Gina Louttit, a full spectrum Indigenous doula in Ottawa, said she “wasn’t surprised” by the numbers, and that the alerts should stop. “I had a couple of clients in Ottawa that had experienced it recently in 2023,” Louttit said. Those clients told her child protection workers visited them shortly after they gave birth at The Ottawa Hospital. “They felt targeted, they felt unsafe,” she said. “It makes me feel upset … because it’s been going on for years.”

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Louttit gave birth to her daughter in June 2018 at another Ottawa hospital, and believes she experienced a birth alert at that time. Within a few hours, a nurse told her Children’s Aid Society was coming to visit her, she said. A social worker came and interrogated her, saying she was a young mother at the time, Louttit said. “I felt very targeted,” she said. “I wasn’t notified it was a birth alert but it felt like it was, just because I was not expecting [the Children’s Aid Society] to show up.” 

Louttit said that even after asking her doctor and nurse practitioner to look into it, she never got confirmation.

Birth alerts are often issued unbeknownst to the mother and without evidence of real risk, which means requesting records may be the only way to prove someone’s been targeted by a birth alert — a process criticized as inaccessible. The Ottawa Hospital declined an interview and did not specifically address CBC’s question about Louttit’s patients possibly experiencing birth alerts this year.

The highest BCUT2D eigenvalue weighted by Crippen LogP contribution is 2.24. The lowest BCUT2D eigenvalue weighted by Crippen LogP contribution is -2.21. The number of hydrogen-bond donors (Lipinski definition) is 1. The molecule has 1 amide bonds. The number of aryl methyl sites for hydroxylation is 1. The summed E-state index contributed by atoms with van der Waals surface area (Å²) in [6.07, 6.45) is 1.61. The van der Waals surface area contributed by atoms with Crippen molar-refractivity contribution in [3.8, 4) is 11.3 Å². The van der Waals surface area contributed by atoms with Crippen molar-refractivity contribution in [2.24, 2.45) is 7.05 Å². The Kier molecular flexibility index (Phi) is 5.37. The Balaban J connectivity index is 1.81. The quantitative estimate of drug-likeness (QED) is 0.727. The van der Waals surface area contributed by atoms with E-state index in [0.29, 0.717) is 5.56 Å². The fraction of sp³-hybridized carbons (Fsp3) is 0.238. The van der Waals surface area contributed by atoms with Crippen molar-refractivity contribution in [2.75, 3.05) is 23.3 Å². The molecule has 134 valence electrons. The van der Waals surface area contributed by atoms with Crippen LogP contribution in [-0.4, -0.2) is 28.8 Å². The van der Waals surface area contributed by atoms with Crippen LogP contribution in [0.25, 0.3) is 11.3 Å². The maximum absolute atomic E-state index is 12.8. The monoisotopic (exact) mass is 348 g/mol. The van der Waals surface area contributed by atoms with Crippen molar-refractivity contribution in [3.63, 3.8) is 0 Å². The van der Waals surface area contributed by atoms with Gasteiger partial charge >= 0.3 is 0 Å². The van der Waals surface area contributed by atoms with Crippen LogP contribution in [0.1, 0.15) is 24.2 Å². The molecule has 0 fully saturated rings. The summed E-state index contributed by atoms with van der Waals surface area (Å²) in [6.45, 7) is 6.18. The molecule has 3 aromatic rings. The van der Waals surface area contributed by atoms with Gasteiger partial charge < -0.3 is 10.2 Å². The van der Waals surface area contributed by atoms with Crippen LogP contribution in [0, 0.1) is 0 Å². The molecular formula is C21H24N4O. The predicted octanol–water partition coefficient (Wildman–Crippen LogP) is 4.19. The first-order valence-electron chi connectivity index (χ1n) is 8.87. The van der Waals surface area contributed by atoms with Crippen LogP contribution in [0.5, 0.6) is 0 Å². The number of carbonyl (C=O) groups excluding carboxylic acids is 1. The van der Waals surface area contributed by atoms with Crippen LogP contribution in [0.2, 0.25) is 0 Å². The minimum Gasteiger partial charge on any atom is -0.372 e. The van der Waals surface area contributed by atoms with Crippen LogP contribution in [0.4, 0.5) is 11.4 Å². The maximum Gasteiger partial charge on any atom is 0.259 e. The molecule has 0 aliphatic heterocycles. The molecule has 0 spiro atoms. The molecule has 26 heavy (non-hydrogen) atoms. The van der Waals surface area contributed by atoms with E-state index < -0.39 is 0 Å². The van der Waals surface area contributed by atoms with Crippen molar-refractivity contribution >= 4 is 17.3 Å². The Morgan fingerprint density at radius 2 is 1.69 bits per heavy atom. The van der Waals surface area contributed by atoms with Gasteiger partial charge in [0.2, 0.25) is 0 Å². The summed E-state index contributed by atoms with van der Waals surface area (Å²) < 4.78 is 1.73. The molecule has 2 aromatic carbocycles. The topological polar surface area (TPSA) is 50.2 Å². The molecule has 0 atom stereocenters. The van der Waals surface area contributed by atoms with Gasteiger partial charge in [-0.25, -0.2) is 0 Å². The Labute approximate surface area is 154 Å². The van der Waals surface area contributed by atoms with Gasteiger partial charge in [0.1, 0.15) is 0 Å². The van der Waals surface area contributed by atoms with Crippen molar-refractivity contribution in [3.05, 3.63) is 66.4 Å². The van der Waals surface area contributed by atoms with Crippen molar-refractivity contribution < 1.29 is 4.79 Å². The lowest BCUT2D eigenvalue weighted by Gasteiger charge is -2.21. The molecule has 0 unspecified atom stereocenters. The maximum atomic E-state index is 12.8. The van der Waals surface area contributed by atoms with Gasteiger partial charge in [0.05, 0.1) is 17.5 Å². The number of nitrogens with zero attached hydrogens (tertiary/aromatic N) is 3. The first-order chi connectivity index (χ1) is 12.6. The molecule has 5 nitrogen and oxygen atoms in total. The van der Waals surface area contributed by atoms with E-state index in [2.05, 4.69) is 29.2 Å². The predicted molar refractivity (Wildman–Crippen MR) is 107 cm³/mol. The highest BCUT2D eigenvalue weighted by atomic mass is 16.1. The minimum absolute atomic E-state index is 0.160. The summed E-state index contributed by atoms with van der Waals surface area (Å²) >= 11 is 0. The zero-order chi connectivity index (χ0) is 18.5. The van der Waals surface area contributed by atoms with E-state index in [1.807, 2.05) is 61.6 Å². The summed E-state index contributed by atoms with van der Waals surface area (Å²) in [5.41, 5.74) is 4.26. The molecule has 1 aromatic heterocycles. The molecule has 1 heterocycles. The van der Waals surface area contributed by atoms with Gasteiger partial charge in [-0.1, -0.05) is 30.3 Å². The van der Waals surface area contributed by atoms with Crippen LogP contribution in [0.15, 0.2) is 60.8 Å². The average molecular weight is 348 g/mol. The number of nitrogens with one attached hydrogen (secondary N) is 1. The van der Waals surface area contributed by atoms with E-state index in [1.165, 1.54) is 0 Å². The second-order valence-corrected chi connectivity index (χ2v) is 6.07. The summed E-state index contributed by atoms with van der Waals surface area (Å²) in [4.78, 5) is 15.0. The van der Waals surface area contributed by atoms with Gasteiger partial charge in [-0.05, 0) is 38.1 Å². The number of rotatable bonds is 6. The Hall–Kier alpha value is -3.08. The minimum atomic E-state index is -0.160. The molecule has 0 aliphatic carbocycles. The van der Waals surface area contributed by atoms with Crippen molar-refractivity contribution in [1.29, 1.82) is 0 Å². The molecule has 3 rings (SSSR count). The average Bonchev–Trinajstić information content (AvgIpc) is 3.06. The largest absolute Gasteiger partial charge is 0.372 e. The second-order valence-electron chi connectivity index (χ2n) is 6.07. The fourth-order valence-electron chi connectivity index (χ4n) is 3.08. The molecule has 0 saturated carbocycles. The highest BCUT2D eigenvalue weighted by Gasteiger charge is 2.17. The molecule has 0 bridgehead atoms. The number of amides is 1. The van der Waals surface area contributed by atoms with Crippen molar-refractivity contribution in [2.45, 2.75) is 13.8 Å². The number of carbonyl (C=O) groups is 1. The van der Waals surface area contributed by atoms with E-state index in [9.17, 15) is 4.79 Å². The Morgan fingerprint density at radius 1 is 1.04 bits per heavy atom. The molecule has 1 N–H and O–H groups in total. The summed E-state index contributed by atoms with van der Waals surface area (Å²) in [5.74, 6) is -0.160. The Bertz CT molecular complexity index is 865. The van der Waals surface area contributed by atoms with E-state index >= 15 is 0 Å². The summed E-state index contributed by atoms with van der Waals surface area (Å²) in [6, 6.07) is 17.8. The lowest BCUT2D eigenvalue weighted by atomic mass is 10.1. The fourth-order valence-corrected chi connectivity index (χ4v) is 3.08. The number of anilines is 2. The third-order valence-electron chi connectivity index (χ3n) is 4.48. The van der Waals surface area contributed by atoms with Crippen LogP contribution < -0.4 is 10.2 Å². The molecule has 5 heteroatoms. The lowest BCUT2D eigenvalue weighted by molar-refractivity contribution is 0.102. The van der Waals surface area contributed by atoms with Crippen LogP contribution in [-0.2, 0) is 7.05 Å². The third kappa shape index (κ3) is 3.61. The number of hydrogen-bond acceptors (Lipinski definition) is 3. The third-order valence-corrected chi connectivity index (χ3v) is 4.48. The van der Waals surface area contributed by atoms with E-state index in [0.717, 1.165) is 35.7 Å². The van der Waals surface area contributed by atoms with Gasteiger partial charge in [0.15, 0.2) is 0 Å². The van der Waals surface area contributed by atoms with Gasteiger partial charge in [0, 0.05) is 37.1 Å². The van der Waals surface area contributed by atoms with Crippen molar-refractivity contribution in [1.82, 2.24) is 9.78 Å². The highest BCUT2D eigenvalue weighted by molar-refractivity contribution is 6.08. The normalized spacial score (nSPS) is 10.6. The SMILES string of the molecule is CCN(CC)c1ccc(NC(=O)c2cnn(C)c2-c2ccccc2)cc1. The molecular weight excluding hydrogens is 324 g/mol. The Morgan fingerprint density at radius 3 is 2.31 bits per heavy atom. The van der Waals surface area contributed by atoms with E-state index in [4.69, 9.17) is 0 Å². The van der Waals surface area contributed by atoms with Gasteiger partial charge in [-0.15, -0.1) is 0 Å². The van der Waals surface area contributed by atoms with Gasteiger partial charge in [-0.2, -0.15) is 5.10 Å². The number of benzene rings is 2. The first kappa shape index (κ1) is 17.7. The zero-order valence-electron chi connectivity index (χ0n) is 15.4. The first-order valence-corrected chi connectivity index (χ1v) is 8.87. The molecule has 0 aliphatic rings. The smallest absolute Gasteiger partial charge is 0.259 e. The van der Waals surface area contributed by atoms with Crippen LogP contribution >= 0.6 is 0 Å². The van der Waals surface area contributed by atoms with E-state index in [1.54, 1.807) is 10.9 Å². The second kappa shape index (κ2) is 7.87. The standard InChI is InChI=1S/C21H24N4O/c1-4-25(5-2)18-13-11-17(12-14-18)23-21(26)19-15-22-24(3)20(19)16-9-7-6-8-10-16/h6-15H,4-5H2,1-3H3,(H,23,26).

A woman sits on a couch holding a small woven basket.
Louttit with a sweetgrass basket that holds a piece of her daughter’s umbilical cord from when she gave birth in 2018. (Francis Ferland/CBC)

McGuire-Cyrette wonders how many more hospitals continued to receive birth alerts across Canada. During engagements with Indigenous women in the last year, she said she’s heard new mothers continue to navigate a health-care system “that operates in an unacceptable level of violence” against them.

‘Racist, colonial, sexist ideologies’ must be targeted to end birth alerts, ONWA CEO says

WATCH | What matters moving forward, according to women’s association: 

Cora McGuire-Cyrette, CEO of Ontario Native Women’s Association said Indigenous mothers will continue to get “red-flagged” unless investments into “systemic changes” are made.

Click on the following link to view the video:

Though all provinces in Canada have now issued directives to end birth alerts, McGuire-Cyrette believes Indigenous mothers will continue to be “red-flagged.”  “I think it may continue in a new approach, in a new way,” she said.

Workers may issue alerts by habit: director

Colette Nadeau, the director of youth protection for Quebec’s Outaouais region, said the ministry had told its child protection partners to stop issuing birth alerts as of March 13, 2023. She said alerts from Quebec were likely issued for Quebec residents who decided to give birth in Ontario.

After the Ontario government ended the practice, some Quebec welfare partners may have continued to issue birth alerts, not realizing the practice ended across the border, Nadeau said. “It’s possible that some of our employees — there is a lot of turnover — were not aware of it, so they were still doing it,” Nadeau said in an interview in French.

In an emailed statement, the Children’s Aid Society of Ottawa said it has not issued any birth alerts since September 2020, aligning with the provincial directive to end them.


Priscilla Ki Sun Hwang, Reporter/Editor

Priscilla Ki Sun Hwang is a reporter with CBC News based in Ottawa. She’s worked with the investigative unit, CBC Toronto, and CBC North in Yellowknife, Whitehorse and Iqaluit. She has a Master of Journalism from Carleton University. Want to contact her? Email